My amendments remove that eight-week qualifying period but also go further. They improve the Bill by making the entitlement a day-1 right. I was able to achieve the day-1 right through a careful dissection of the Bill and all of its intrinsically linked component parts. It has not been easy, but a legislative mechanism has been devised through which any employee or worker who meets the lower earnings threshold will now be eligible from day 1 of their employment to parental bereavement pay. Therefore, my fixing amendments extend miscarriage entitlement to fathers and partners, remove the eight-week qualifying period left behind and remove the week-1 qualifying period by securing a day-1 entitlement. The fact that those complex issues remain to be resolved is indicative of how tightly woven the Bill is and how the amendment of even one small and seemingly obvious part may not achieve the desired effect because of the many underlying, unseen and interconnected constituent parts.
The safety net provided by Further Consideration Stage is exactly that — a safety net. Beyond that, any more changes and unforeseen effects cannot be rectified or corrected. That is why I ask you to consider the positive impact of my amendments on the Bill and how my amendments improve on and fix the flaws in the Consideration Stage amendments. We have Further Consideration Stage to correct such mistakes. If we repeat those mistakes, we will not have the same safety net. My amendments have been carefully considered and crafted. They deliver and, more importantly, improve on the amendments that the House voted for at Consideration Stage. They do exactly what they say they do, and I ask the House not to risk accepting further amendments at this late stage that will again risk unravelling the Bill, because, this time, it will carry an even greater degree of risk because those mistakes cannot be fixed.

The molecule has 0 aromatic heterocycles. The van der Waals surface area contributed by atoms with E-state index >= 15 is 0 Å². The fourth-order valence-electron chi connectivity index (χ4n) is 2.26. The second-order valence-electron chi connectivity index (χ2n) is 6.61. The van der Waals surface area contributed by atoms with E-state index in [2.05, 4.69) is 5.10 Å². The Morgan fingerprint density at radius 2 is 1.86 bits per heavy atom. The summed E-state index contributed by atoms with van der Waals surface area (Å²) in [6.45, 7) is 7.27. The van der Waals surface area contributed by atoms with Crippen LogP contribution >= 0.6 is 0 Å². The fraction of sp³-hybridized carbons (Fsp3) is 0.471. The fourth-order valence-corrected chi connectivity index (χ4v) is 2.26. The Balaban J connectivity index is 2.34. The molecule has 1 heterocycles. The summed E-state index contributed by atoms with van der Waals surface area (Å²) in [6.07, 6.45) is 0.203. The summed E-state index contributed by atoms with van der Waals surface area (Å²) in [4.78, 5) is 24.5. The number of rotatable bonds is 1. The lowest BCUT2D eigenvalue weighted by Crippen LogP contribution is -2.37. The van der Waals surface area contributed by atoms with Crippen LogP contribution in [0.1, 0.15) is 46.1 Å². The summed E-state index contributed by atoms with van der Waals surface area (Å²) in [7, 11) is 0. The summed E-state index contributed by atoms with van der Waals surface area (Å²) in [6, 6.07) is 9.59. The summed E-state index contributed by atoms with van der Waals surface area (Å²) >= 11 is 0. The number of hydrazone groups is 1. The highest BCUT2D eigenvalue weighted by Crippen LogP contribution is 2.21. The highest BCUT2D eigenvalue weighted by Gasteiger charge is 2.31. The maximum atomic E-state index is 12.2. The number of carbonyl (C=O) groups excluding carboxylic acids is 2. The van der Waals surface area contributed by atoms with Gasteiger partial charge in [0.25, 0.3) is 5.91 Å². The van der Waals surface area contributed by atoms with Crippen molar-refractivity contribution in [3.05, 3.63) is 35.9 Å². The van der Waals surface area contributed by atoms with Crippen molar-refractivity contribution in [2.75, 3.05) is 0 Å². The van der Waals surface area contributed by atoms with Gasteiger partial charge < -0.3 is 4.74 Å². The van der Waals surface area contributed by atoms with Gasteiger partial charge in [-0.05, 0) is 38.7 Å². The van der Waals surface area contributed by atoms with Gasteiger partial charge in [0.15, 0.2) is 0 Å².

I appreciate that amendments will be moved by Dr Archibald, and, in the interests of securing passage of a complete, coherent Bill and to ensure that parental bereavement leave and pay is in place for April 2022, I will support Dr Archibald's amendment Nos 19 and 21 and urge all Members to support those two amendments alongside my supporting amendments. My amendments to clause 2 are intrinsically linked. For the Bill to remain legislatively sound, all my amendments to clause 2 must be voted in today. Dr Archibald's amendment Nos 19 and 21 will help to facilitate the introduction of parental bereavement leave and pay by April 2022 and will help to secure its extension to miscarriage by no later than April 2026.
For the reasons that I have outlined, I ask the House to support my amendments and amendment Nos 19 and 21. I understand that other amendments may not be moved, and that would significantly change the outcome of the Bill. I thank Members for their time and for the work that was done to ensure that the Bill can proceed. I recommend my amendments to the House.